“Pitt stars as a sergeant named ‘Wardaddy’ who leads a tank crew of American soldiers into Germany. (Jon Bernthal, Michael Pena and Shia LaBeouf are Wardaddy’s longtime battle comrades; Logan Lerman plays the group’s newcomer.) The whole thing looks comfortably familiar — a beat from “Inglorious Basterds” here, some from “Saving Private Ryan” there — but it’s never not compelling. “Fury” is set for release on Nov. 14, meaning it could either become one of Sony’s year-end awards contenders or simply a solid money-maker for the studio. Or maybe both: The last time Pitt and Sony teamed up for a film, it was 2011’s “Moneyball,” which earned $74 million at the North American box office and six Oscar nominations.”

Patton, starring George C. Scott, featured numerous tank scenes. (Photo: IMDb)

Patton, starring George C. Scott, featured numerous tank battle scenes. (Photo: IMDb)

It’s been quite a while since Tankers have seen a really good tank movie. It’s about time our heroes of the armored divisions were featured on-screen again. Heck, we were even excited to see that Abrams tank in the first episode of AMC’s The Walking Dead. Although it saw no “battle action,” it served as a main prop and temporary place of safety for the show’s beleaguered hero. Tank fan hopes are high that Fury will be a solid, well-researched and realistic tribute film to all the men who fought, died and served in the U.S. Army or Marine Corps tank divisions. Curious about what our fellow GIjOE fans are hoping to see (or NOT see) in this upcoming film, so we posed the question to everyone’s favorite GIjOE fan and resident tank expert, Dave “Tanker” Matteson (of Alabama), who kindly offered the following observations:

Dave "Tanker" Matteson in his Joe Room. (Photo: Dave Matteson)

Dave “Tanker” Matteson in his GIjOE Room. (Photo: Dave Matteson)

“Shermans and Tigers and Shermans, Oh my! I was asked by Mark to watch the trailer and then give my opinion on the upcoming movie, “FURY.” Am I qualified to review this movie? I believe so! Most people know me as “Tanker.” I spent time as a tank crewman in M1A1 tanks, about 8 years to be exact, as well as being a ‘tread head’ since the age of 8. For those who have seen Fury’s trailer (at the top of this article), the Sherman M4A2E8’s and the M4A3 are all, in fact, REAL. And yes, the Tiger Tank is also VERY real. All of the tanks used in this film are on loan from the Bovington Tank Museum in England where David Ayer, the film’s director, did most of his research.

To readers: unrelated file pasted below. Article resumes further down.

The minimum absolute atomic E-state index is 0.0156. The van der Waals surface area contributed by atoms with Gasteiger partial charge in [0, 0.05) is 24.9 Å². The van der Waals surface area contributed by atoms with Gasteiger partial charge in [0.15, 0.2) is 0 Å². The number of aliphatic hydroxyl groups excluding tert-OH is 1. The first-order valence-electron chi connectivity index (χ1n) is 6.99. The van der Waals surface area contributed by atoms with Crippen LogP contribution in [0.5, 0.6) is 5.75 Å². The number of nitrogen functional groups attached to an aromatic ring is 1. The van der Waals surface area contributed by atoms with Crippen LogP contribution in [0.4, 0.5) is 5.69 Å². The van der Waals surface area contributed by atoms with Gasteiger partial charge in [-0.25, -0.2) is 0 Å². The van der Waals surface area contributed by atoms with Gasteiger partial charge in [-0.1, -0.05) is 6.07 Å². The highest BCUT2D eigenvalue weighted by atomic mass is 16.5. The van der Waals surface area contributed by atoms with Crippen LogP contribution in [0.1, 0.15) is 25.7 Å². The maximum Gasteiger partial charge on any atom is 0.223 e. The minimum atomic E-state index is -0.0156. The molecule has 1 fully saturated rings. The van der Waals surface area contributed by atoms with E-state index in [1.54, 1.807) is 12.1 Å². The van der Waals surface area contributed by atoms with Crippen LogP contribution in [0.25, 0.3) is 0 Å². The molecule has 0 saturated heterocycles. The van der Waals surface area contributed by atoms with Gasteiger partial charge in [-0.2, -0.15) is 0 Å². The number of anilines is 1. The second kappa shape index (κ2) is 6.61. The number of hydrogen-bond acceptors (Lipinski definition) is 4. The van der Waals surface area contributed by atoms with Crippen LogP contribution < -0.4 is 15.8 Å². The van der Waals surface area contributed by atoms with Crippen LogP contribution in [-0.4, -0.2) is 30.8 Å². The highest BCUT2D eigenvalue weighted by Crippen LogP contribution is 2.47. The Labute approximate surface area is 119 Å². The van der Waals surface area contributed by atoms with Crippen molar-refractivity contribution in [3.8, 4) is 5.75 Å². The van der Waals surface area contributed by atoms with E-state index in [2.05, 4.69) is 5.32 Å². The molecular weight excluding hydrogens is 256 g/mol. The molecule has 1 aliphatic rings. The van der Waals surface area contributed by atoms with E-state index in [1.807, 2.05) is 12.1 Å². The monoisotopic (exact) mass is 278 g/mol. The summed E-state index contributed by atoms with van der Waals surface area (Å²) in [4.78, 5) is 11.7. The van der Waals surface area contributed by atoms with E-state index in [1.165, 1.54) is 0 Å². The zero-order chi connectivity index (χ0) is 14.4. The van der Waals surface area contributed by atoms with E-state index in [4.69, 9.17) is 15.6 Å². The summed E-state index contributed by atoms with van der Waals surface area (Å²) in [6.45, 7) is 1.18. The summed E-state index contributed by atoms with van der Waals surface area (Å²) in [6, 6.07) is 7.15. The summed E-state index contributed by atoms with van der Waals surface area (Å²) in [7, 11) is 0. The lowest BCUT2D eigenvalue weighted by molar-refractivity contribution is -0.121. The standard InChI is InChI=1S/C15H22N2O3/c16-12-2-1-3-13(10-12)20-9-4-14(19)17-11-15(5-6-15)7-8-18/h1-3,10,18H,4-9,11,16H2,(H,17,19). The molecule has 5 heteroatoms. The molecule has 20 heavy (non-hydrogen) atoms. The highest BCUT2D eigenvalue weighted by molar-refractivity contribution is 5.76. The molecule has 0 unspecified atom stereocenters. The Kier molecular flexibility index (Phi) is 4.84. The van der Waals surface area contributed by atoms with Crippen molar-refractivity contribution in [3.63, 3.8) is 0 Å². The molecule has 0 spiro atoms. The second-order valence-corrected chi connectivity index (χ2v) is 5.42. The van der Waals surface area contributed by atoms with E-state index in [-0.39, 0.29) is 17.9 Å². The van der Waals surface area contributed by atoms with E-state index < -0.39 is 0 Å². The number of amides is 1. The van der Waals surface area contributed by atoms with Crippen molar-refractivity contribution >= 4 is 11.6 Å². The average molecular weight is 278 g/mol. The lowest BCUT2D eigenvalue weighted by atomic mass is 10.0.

The research Ayer undertook takes us back to WWII and inside a Sherman tank where its crew LIVED. Before filming, the crew was treated to a mini ‘Armor School’ where they had to learn the job of being a tanker. Then, once on the set, Brad Pitt actually lived with his crewmen in the tank they crewed for the duration of the filming of the battle scenes, totaling some 30 days.

Everything you’ll see onscreen is as close to real as it gets. This film is going to be for Tankers what Saving Private Ryan was to Rangers and Paratroopers. Generally, movie trailers are what doesn’t make the film. The good thing is, I have been following this production VERY closely, and it is definitely on the money. Being a tanker was the best job I ever had!” —Dave “Tanker” Matteson

Bottom Line: Our sincerest thanks to Dave Matteson for his help with this article. We are FIRED UP about seeing Fury on the big screen this November. Until then, we leave you with this full-length tank episode of “Lock-n-Load,” starring everyone’s favorite Gunnery Sergeant, R. Lee Ermey. So, go grab a cup of Joe, put your feet up on the desk—and Enjoy!